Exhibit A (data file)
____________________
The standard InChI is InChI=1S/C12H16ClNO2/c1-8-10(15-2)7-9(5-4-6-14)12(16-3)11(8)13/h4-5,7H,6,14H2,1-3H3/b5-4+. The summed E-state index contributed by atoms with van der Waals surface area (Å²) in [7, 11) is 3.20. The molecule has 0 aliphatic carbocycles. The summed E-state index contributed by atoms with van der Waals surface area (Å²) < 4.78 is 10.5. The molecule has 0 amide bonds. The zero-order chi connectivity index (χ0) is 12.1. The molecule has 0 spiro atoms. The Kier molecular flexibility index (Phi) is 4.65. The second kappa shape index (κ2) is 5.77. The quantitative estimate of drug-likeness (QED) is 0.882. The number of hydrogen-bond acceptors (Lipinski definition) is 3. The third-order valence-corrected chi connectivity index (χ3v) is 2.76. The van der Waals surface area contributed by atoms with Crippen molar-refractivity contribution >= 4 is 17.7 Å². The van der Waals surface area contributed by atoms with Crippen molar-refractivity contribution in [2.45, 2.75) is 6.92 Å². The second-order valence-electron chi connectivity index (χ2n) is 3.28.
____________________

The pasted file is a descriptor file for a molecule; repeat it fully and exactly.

The standard InChI is InChI=1S/C12H16ClNO2/c1-8-10(15-2)7-9(5-4-6-14)12(16-3)11(8)13/h4-5,7H,6,14H2,1-3H3/b5-4+. The summed E-state index contributed by atoms with van der Waals surface area (Å²) in [7, 11) is 3.20. The molecule has 0 aliphatic carbocycles. The summed E-state index contributed by atoms with van der Waals surface area (Å²) < 4.78 is 10.5. The molecule has 0 amide bonds. The zero-order chi connectivity index (χ0) is 12.1. The molecule has 0 spiro atoms. The Kier molecular flexibility index (Phi) is 4.65. The second kappa shape index (κ2) is 5.77. The quantitative estimate of drug-likeness (QED) is 0.882. The number of hydrogen-bond acceptors (Lipinski definition) is 3. The third-order valence-corrected chi connectivity index (χ3v) is 2.76. The van der Waals surface area contributed by atoms with Crippen molar-refractivity contribution >= 4 is 17.7 Å². The van der Waals surface area contributed by atoms with Crippen molar-refractivity contribution in [2.45, 2.75) is 6.92 Å². The second-order valence-electron chi connectivity index (χ2n) is 3.28.